9. Learned counsel next cites a judgment reported at (1972) 1 SCC 366 [State of West Bengal Vs. Administrator, Howrah Municipality and others], for the proposition that if a party had acted in a particular manner on a wrong advice given by his legal adviser, he cannot be held guilty of negligence so as to disentitle the party to plead sufficient cause under Section 5 of the Limitation Act. If the appellant acted on legal advice, it cannot be considered to be a circumstance showing negligence on the part of the litigant, in that case the State. At the utmost what could be said is that it was misguided by a wrong advice by its counsel. The appellant having shown sufficient cause and it not being possible to impute to the appellant want of bona fides or such inaction or negligence as would deprive them of the protection of Section 5 of the Limitation Act, the delay ought to have been condoned.

10. On the strength of such authority, it is submitted that the petitioner ought to have been given a chance to comply with the provisions of Section 7(2) upon a proper adjudication of such application, instead of adopting a hyper technical view, as done by the court below.

11. Controverting such submissions, learned senior counsel appearing for the plaintiffs/opposite parties argues that the only ground on which the eviction suit was filed was default in payment of rent and as such, the plaintiffs/opposite parties would be non-suited for no fault of theirs, if the gross negligence shown by the petitioner is condoned.

12. It is submitted that the trial court acted within its jurisdiction in striking out the defence of the petitioner as a consequence of dismissing the applications under Section 5 of the Limitation Act and Sections 7(1) and 7(2) of the 1997 Act. There was no bar to the court suo moto striking out such defence for non-compliance of Section 7(1) and Section 7(2), as is evident from the language of sub-section (3) of Section 7 itself.

13. It is further argued that the only ground taken by the petitioner in his application for condonation of delay was ignorance of law, which is not a valid ground in law for condonation of delay. In this context, learned senior counsel cites a judgment reported at (1975) 4 SCC 378 [The Swadeshi Cotton Mills Co. Ltd. Vs. The Government of U.P. and others], wherein it was held that ignorance of law was not an excuse for not taking appropriate steps within limitation. The explanation given by the petitioner in the said case for the long delay was that he did not know the correct legal position and came to know about the same after a decision of the Allahabad High Court. The Supreme Court held that every individual is deemed to know the law of the land and courts merely interpret the law and do not make law. Therefore, the argument that the appellant did not know the true legal position, was not one that could be accepted in law.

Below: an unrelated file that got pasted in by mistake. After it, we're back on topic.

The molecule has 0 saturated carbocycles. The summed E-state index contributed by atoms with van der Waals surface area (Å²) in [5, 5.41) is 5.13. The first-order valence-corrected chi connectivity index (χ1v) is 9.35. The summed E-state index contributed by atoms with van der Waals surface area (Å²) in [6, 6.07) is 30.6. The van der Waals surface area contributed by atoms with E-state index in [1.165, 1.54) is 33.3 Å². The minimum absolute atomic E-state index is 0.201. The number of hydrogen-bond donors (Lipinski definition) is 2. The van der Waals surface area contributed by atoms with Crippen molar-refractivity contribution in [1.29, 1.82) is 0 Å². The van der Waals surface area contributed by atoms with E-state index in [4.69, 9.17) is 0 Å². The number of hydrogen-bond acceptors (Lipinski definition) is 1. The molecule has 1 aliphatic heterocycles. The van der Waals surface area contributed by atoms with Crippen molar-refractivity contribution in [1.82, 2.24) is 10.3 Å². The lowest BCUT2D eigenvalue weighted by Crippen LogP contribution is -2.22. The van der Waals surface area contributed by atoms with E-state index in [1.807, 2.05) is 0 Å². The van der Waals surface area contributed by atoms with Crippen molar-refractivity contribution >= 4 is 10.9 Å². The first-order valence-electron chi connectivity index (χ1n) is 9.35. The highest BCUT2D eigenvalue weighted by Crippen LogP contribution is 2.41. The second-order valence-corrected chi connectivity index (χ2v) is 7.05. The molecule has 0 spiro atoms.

14. Learned senior counsel next cites a judgment of a single bench of the Allahabad High Court reported at 1983 SCC OnLine ALL 254 [Ram Prasad Vs. D.D.C. and others], wherein a learned Single Judge held that ignorance of law was no excuse and the benefit of Section 5 of the Limitation Act was not available on the ground of ignorance of law. It was further held that if the appellant in that case did not know the law, it was necessary for him to communicate all the facts to his counsel so that he might take all the legal steps.

15. Learned senior counsel next cites a judgment of the Punjab and Haryana High Court, reported at 2013 SCC OnLine P&H 22717 [Vijay Kumar Vs. Swarna Rani & others], for the same proposition, that ignorance of law is not an excuse for condoning delay. The petitioner in the said case was having the services of a lawyer at his disposal and the court held that it did not lie in his mouth that he was ignorant about the period of limitation.

16. Lastly, learned senior counsel cites the judgment of a co-ordinate bench of this court, reported at (2018) 3 CHN 461 [Mithun @ Akhtar Ali vs. Sk. Aziz Haque & Ors.], wherein it was reiterated that ignorance of law cannot be an excuse for the litigant. In the said case, it was further held that Section 5of the Limitation Act had no applicability to Section 7(1) of the 1997 Act and the court was justified in striking out the defence under Section 7(3) of the said Act.

17. In this context, the provisions of Section 7 of the 1997 Act are relevant and are set out below:

"S 7. When a tenant can get the benefit of protection against eviction. - (1) (a) On a suit being instituted by the landlord for eviction on any of the grounds referred to in section 6, the tenant shall, subject to the provisions of sub-section (2) of this section, pay to the landlord or deposit with the Civil Judge all arrears of rent, calculated at the rate at which it was last paid and up to the end of the month previous to that in which the payment is made together with interest at the rate of ten per cent per annum.

(b) Such payment or deposit shall be made within one month of the service of summons on the tenant or, where he appears in the suit without the summons being served upon him, within one month of his appearance.

(c) The tenant shall thereafter continue to pay to the landlord or deposit with the Civil Judge month by month by the 15th of each succeeding month, a sum equivalent to the rent at that rate.